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Zuma takes stage to tackle SONA critics

The president is delivering his reply to the debate on the State of the Nation Address.

President Jacob Zuma. South Africa. Picture: GCIS.

CAPE TOWN - President Jacob Zuma has taken the podium at Parliament this afternoon to respond to the debate over his State of the Nation Address.

For the past two days, Members of Parliament have had their official say on the address, which took place last week.

Many used the opportunity to slam Zuma's term as head of state.

Democratic Alliance parliamentary leader Lindiwe Mazibuko went as far as to say she'll move for the president's impeachment if he is found guilty of wrongdoing in the Nkandla debacle, with more than R200 million spent on his private KwaZulu-Natal residence.

But Trade and Industry Minister Rob Davies hit back at the opposition, saying DA leaders had to explain the role of a donor in its failed merger with Agang SA.

With elections just around the corner, the question is whether Zuma's response will be used to defend himself, or simply continue his 'good news' approach.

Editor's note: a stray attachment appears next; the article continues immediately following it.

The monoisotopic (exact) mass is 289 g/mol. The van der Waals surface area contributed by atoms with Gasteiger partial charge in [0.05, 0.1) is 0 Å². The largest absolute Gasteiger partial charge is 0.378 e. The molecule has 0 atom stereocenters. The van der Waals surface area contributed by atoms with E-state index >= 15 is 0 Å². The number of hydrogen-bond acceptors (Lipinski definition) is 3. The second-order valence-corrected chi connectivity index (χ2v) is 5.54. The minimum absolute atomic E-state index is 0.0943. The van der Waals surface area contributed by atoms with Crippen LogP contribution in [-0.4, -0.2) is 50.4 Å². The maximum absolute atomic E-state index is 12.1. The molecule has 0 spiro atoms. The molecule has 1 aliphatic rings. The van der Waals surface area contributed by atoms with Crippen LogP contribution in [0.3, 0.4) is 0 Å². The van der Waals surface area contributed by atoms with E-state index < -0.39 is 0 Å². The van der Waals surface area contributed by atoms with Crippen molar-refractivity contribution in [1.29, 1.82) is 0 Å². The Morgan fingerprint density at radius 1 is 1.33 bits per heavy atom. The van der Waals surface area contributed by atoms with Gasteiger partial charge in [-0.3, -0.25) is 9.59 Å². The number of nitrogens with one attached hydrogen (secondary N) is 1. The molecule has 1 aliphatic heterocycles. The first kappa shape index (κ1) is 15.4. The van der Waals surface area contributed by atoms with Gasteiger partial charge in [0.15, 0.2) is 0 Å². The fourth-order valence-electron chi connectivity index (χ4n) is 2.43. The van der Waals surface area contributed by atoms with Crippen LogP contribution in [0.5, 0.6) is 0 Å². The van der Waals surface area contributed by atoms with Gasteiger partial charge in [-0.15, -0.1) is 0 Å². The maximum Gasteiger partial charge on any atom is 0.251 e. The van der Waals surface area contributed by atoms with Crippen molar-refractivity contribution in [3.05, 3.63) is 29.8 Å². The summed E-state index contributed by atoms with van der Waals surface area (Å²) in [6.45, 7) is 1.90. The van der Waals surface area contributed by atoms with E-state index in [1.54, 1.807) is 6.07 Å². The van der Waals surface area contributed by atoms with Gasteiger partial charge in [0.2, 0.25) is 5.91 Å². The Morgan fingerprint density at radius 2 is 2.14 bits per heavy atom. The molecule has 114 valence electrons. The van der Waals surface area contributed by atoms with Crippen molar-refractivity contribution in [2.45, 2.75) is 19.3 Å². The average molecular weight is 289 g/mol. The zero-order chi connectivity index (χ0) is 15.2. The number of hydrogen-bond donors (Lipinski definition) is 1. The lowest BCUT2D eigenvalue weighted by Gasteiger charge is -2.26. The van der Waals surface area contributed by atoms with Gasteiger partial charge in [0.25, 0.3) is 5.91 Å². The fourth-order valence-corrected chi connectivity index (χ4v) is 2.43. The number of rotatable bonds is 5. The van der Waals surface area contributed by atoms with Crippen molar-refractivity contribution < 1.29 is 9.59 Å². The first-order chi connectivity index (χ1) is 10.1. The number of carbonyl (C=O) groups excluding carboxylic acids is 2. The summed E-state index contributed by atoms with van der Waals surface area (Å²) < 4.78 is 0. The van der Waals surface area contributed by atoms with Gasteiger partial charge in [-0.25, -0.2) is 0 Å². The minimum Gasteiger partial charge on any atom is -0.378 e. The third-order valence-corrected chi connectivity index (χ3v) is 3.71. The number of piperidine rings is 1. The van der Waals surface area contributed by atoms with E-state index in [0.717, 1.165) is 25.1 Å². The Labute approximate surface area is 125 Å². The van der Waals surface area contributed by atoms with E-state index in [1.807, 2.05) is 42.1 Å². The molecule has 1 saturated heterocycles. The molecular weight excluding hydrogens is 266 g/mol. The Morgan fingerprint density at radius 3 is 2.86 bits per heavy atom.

So far in his reponse he has admitted that government debt will rise to 45 percent of gross domestic product (GDP).

In 1994, it was 48 percent and, at its lowest, it reached 27 percent in 2008.

He says the state must intervene in the economy and the interests of the poor and working class.

Zuma also remarked that ownership, management and control of the economy needed to be further deracialised.

"We've achieved political freedom," he says, "now we must achieve economic freedom."

He says the post-elections South Africa will move into new radical phase with policies to address poverty, unemployment and inequality.

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